‘Doctor Who: Series 11, Episode 1 - The Woman Who Fell to Earth’ - TV Review

Before I begin my review, I feel the need to lay out some ground rules as the use of pronouns in Doctor Who have become much more complex.  For the sake of simplicity, I plan on using the current Doctor’s gender when referring to the character in general, but when discussing a specific iteration of the Doctor, I will use that regeneration’s gender.

“The Woman Who Fell to Earth” aired the day after a controversial appointment to the Supreme Court, and one thing is abundantly clear: A female Doctor is needed now more than ever.  Thankfully, Doctor Who is a show that allows its protagonist to evolve and grow with the times.

When last we left the Doctor, she was expelled from the TARDIS, as it dematerialized.  Instead of picking up immediately after this, the episode follows several humans as they encounter another alien landing on Earth and their path intersects with the Doctor when she crashes into them.  One of the smartest decisions in the first episode of the reboot was to start from Rose’s perspective.  We meet the Doctor with her and learn about him through her eyes.  This formula has not always been followed, but it should when reintroducing a new Doctor after a regeneration.  One of the major functions of the companions is to be an anchor for the audience.  Forcing the Doctor to prove herself to her companions is a great way to ease the transition.

As for her new companions, not too much is known about them at this point; however, they are immediately intriguing and dynamic characters.  The episode begins with Ryan Sinclair, a young man with dyspraxia (a neurological disorder which affects his coordination and motor skills).  We then meet his grandmother Grace and step-grandfather Graham.  Graham is a cancer survivor, and the pair met when Grace was his nurse.  Completing the ensemble is Yasmine “Yaz” Khan, a recently reunited childhood friend of Ryan’s who is currently a police officer.

They encounter an alien named Tzim-Sha (which the Doctor keeps purposefully mispronouncing as “Tim Shaw” in some of Jodie Whittaker’s seemingly effortless comedy that helps lighten the mood) who is a member of the warrior race known as the Stenza.  The Predator was clearly a major influence on writer Chris Chibnall’s creation of this race, which is an interesting choice for the second (yYes, I said second; more on that later.) female Doctor’s maiden voyage.  The Predator, both as a character and a franchise, is so steeped in toxic masculinity that modelling a female Doctor’s first foe after it creates an interesting foil.  There has been backlash at the casting of Whittaker, because some fans seem to believe that the Doctor requires a Y chromosome in order to be an effective hero.  The Doctor facing off against a symbol of testosterone-fueled machismo allows her to be a social commentary icon with all of the impact of great allegorical sci-fi.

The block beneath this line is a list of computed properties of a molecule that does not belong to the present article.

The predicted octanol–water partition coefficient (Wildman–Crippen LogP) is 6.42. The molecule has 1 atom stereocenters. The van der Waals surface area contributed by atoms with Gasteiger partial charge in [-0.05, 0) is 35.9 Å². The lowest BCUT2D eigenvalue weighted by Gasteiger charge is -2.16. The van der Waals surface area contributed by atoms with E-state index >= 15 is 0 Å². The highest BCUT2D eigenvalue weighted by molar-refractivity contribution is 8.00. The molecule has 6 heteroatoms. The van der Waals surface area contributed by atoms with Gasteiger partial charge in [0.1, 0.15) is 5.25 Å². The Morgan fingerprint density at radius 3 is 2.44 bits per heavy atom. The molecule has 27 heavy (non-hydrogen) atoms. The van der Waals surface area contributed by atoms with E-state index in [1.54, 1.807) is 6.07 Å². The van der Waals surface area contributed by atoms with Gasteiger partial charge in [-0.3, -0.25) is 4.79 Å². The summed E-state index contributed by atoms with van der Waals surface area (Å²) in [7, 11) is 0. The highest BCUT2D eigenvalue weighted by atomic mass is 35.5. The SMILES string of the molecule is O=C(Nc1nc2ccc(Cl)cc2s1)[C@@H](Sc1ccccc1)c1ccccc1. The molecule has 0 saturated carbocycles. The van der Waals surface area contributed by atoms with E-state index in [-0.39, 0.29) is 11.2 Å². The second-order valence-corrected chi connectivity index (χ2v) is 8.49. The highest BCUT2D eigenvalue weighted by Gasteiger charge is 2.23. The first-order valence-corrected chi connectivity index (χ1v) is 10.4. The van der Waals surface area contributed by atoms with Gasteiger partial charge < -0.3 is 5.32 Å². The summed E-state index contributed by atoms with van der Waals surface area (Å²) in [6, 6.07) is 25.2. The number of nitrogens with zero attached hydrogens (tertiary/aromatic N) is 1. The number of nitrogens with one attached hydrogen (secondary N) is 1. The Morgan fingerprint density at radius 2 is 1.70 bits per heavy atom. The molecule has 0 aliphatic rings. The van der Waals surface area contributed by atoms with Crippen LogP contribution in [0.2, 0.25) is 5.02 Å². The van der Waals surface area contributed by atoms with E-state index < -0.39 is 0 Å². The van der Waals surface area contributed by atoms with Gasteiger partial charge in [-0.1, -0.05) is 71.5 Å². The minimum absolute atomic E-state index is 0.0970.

Whittaker’s Thirteenth Doctor is a breath of fresh air that has revitalized the show.  This iteration of the Doctor seems to be one of the sillier versions but, at the same time, is not afraid to scold those who act inappropriately.  The Doctor has always been one to tinker with devices in her past, but Thirteen appears to be the MacGyver of Doctors.  We see her construct a couple of things in this episode, including a new sonic screwdriver.  I am not a fan of the modern retcon that the sonic screwdriver is just an extension of the TARDIS, so I am happy to see Chibnall get away from that.  As glad as I am, I have to say that my one problem with this episode is the sonic screwdriver itself.  It is a bad design and strangely phallic.  I really hope this is changed as soon as possible.

Whittaker is great as the Doctor; however, she is neither the first female Doctor nor the first Thirteenth Doctor.  Both of those titles belong to Joanna Lumley.  While Doctor Who was off the air, a comedy special was produced called “The Curse of Fatal Death.”  It was written by future showrunner Steven Moffat and saw several celebrities portray different versions of the Doctor, ending with Lumley.  It is not officially canon, but my personal belief is that the Doctor was trapped in a time loop during the Time War, so the Eight Doctor’s regeneration into Rowan Atkinson’s Ninth Doctor in “The Curse of Fatal Death” and Richard E. Grant’s Ninth Doctor in “Scream of the Shalka” are both splinters from this time loop.  As far as I am concerned, now that Peter Cushing’s Dalek movies are canon, all of the extended continuity is on the table.

I am excited to see what Chibnall and Whittaker have in store for us, and if this episode is any indication, then the new energy they bring to the show is exactly what it needs.



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